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TYCOONS: The Secret Life of Howard Hughes

12 minute read

He was the world’s ultimate enigma—a man so secretive, so hidden from view that no outsider could say with certainty even whether he was alive, much less how he looked or behaved. He was one of the world’s richest, most imperious, capricious, outrageous, eccentric and powerful men. From his hideaways atop a series of luxury hotels on three continents he spun a web that ensnared an entire state, reached into the highest levels of the U.S. Government and became entwined with the tentacles of the Central Intelligence Agency. Yet for all his power, he lived a sunless, joyless, half-lunatic life in those same hideaways, a virtual prisoner walled in by his own crippling fears and weaknesses. Once a dashing, vibrant figure, he neglected his appearance and health during his last 15 years until he became a pathetic wraith.

Now, eight months after his death aboard an air ambulance en route to a Houston hospital, the layers of secrecy are being peeled away. The real Howard Hughes is finally coming to life.

The peeling-away process has already started as two former key Hughes aides have been questioned in pretrial investigations into the secret life and death of the hermit billionaire. Their evidence will be used in the first major trial, scheduled to begin Jan. 10 in a Nevada state court. The trial concerns the so-called Mormon will, a handwritten document that some claim is Hughes’ last testament. More layers will fall away as Texas officials press an investigation into the legal domicile of the wandering billionaire in hopes of collecting as much as $300 million in inheritance taxes.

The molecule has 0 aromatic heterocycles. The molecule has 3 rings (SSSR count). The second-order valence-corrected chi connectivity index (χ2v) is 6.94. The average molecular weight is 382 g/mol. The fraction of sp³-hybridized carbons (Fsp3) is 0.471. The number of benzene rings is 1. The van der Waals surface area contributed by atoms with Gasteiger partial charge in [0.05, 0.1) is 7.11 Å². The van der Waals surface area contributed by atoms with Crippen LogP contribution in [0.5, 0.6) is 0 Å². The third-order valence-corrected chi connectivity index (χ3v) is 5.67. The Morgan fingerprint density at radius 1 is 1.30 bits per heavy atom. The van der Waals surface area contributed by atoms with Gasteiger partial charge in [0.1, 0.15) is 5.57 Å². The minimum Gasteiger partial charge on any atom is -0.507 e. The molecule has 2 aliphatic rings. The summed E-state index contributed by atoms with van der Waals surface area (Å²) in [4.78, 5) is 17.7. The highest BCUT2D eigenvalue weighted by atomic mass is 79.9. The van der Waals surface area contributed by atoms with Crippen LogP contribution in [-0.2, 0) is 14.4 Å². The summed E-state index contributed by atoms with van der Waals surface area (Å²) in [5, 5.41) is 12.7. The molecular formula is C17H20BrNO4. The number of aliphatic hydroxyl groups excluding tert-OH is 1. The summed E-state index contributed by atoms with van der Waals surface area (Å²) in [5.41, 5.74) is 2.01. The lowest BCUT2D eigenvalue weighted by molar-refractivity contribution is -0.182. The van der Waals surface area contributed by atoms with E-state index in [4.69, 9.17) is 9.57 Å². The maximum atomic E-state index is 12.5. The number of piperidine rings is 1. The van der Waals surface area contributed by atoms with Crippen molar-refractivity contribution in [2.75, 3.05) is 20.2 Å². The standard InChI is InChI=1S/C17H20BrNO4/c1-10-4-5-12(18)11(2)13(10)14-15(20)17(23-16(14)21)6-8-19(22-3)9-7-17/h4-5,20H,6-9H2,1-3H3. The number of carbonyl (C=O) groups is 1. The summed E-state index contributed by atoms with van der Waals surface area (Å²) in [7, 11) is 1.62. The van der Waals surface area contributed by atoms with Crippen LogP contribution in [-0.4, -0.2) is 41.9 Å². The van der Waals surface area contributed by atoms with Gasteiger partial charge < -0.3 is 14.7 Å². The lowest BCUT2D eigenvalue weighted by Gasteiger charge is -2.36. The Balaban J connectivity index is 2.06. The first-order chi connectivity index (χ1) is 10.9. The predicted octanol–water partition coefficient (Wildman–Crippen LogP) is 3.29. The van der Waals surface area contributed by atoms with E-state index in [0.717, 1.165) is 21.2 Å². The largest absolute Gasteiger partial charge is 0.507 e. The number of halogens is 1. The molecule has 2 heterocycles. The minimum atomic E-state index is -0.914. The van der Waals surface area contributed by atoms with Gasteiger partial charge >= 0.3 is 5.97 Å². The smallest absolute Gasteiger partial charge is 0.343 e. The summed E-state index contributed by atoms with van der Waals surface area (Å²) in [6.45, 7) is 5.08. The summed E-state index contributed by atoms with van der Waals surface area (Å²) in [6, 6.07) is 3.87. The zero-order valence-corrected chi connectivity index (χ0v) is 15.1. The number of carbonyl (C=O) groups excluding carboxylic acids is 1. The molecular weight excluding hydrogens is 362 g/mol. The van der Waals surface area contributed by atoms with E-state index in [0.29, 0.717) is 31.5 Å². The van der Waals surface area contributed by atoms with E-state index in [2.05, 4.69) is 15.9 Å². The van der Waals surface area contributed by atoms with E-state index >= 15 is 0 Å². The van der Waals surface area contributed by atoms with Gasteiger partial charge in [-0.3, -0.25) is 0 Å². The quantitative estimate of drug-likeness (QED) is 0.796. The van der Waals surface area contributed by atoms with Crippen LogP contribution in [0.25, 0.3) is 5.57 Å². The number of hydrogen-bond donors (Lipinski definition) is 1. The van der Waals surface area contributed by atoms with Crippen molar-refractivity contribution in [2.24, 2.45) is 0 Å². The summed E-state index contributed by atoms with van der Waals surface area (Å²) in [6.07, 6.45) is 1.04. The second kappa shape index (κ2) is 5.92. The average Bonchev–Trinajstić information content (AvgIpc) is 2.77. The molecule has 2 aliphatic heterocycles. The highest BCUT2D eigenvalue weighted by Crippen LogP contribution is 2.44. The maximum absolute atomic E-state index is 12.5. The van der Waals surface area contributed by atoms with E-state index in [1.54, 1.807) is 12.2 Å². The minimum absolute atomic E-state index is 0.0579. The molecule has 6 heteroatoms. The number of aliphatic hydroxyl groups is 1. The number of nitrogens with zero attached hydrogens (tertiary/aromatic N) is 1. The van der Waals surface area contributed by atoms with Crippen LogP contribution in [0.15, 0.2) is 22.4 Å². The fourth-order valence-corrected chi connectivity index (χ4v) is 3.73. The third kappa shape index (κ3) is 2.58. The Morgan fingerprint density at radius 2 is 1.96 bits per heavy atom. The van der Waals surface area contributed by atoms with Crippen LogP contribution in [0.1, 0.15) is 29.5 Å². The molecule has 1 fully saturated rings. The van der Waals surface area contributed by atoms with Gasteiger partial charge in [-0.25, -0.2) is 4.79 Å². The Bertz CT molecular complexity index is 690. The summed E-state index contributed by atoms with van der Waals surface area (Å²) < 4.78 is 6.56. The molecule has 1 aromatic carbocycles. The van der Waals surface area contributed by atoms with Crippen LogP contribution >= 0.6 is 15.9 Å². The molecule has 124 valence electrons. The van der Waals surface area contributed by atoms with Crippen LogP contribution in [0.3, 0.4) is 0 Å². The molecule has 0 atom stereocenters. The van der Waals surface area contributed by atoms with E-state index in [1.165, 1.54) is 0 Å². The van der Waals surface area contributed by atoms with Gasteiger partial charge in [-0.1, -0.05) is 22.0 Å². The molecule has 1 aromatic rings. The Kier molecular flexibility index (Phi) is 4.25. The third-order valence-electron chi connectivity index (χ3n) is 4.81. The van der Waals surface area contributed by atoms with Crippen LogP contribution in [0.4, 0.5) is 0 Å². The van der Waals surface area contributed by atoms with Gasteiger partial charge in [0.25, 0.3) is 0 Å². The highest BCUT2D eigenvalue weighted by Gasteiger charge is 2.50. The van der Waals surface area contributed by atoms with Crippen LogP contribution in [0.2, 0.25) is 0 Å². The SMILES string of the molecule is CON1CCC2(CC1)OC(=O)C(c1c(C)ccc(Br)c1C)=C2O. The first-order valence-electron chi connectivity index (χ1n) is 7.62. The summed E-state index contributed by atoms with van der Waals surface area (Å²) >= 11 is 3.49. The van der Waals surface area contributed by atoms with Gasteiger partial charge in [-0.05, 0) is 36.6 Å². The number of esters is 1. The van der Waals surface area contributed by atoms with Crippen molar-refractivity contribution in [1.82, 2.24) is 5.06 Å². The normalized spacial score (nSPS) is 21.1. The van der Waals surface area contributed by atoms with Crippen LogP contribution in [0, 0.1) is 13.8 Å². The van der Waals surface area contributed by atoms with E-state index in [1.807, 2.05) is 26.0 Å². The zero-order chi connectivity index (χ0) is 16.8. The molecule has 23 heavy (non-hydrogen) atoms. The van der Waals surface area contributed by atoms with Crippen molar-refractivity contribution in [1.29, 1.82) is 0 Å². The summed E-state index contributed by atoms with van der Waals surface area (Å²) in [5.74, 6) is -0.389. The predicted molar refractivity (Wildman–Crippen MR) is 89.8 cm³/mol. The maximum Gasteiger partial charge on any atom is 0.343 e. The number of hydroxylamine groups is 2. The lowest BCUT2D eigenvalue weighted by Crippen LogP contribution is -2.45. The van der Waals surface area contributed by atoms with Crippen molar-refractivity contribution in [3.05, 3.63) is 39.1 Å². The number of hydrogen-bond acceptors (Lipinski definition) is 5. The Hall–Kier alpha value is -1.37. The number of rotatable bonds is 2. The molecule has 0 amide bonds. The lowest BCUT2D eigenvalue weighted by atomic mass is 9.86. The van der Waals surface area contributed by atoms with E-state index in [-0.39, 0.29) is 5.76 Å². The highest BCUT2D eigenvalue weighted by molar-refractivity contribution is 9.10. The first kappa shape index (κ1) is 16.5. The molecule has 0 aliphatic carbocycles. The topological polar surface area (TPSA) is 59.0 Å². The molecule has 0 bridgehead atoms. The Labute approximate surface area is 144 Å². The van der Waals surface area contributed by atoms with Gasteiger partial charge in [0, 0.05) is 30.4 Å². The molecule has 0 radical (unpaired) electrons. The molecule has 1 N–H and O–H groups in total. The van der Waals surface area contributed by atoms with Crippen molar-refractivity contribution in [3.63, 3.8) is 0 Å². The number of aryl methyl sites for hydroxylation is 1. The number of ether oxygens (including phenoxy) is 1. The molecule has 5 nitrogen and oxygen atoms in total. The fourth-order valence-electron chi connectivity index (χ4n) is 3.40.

Another major layer is being peeled away in this issue of TIME, in the excerpts from a forthcoming book that contains many startling, fresh glimpses into Hughes’ life. Titled Howard Hughes: The Hidden Years, it will be published next month by Random House, and was written by James Phelan, 67, a crusty investigative reporter who has been covering the elusive billionaire for more than 20 years. Phelan managed to interview the only close associates from Hughes’ latter years who so far have been willing to talk. Excerpts from their often chilling testimony follow.

A number of Hughes associates, notably Noah Dietrich and onetime Aide Ron Kistler, have written about their experiences. But they date from long before Hughes went into total isolation. Only Phelan’s two sources shared Hughes’ hidden years —and broke the silence still maintained by the rest of the penthouse staffers. One is Melvin Stewart, 49, an open-faced Mormon and former barber who was the nurse who tended Hughes’ bedsores and took care of him. Beneath the easygoing manner of a small-town Utah boy, Stewart is keen and tough-minded. The other is Gordon Margulis, 45, a muscular, street-smart cockney who spent his early years in London’s tough East End. In 1965 Margulis set out to visit his sister in New York City, then rambled throughout much of the country, ending up in Las Vegas. In need of work, he took a job as busboy at the Desert Inn, thinking that a busboy drove the golf carts around the links. Instead, he soon found himself delivering food to the Hughes penthouse, where the aides presumably were impressed by his discretion and savvy.

Margulis’ main job was to prepare Hughes’ food. But he also acted as his bodyguard and during the last three years, when Hughes was no longer able to walk, lifted him whenever he needed to be moved. It was Margulis who placed the emaciated Howard Hughes aboard the jet ambulance for his last flight—a scene re-created on TIME’S cover by Artist Jim Sharpe.

Neither Stewart nor Margulis was a member of the ultrasecret inner circle of so-called executive assistants. These six men, five of them Mormons, kept a 24-hour-a-day watch over Hughes and screened all his communications. According to Stewart and Margulis, the executive aides acted in effect as his keepers, at salaries ranging as high as $110,000 a year. By contrast, Stewart and Margulis performed menial jobs at relatively low salaries—about $25,000 a year. (They will collect one-third each of the profits from the Phelan book.) They were on the perimeter of the inner circle, but, especially in Stewart’s case, they had constant access to the boss; they saw and heard a great deal.

Hughes emerges from The Hidden Years as a tortured, troubled man who wallowed in self-neglect, lapsed into periods of near-lunacy, lived without comfort or joy in prison-like conditions and ultimately died for lack of a medical device that his own foundation had helped to develop. Among the main points: